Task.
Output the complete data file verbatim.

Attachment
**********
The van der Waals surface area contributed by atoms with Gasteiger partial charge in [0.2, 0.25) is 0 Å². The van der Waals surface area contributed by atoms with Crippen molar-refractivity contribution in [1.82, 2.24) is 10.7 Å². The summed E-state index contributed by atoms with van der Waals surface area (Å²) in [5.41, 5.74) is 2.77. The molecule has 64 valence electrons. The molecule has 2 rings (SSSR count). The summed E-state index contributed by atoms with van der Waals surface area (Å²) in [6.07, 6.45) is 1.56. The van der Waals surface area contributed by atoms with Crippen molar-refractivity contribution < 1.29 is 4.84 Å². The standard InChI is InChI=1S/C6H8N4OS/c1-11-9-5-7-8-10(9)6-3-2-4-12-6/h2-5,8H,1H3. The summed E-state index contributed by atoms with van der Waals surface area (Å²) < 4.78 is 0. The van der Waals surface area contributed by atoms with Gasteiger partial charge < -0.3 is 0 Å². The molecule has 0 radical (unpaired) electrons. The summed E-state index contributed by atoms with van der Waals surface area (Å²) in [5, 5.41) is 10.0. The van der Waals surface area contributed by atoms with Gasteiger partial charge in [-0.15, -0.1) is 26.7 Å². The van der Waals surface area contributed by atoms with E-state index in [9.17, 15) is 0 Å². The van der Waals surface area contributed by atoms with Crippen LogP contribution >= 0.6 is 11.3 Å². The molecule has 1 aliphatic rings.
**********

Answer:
The van der Waals surface area contributed by atoms with Gasteiger partial charge in [0.2, 0.25) is 0 Å². The van der Waals surface area contributed by atoms with Crippen molar-refractivity contribution in [1.82, 2.24) is 10.7 Å². The summed E-state index contributed by atoms with van der Waals surface area (Å²) in [5.41, 5.74) is 2.77. The molecule has 64 valence electrons. The molecule has 2 rings (SSSR count). The summed E-state index contributed by atoms with van der Waals surface area (Å²) in [6.07, 6.45) is 1.56. The van der Waals surface area contributed by atoms with Crippen molar-refractivity contribution < 1.29 is 4.84 Å². The standard InChI is InChI=1S/C6H8N4OS/c1-11-9-5-7-8-10(9)6-3-2-4-12-6/h2-5,8H,1H3. The summed E-state index contributed by atoms with van der Waals surface area (Å²) < 4.78 is 0. The van der Waals surface area contributed by atoms with Gasteiger partial charge < -0.3 is 0 Å². The molecule has 0 radical (unpaired) electrons. The summed E-state index contributed by atoms with van der Waals surface area (Å²) in [5, 5.41) is 10.0. The van der Waals surface area contributed by atoms with Gasteiger partial charge in [-0.15, -0.1) is 26.7 Å². The van der Waals surface area contributed by atoms with E-state index in [9.17, 15) is 0 Å². The van der Waals surface area contributed by atoms with Crippen LogP contribution >= 0.6 is 11.3 Å². The molecule has 1 aliphatic rings.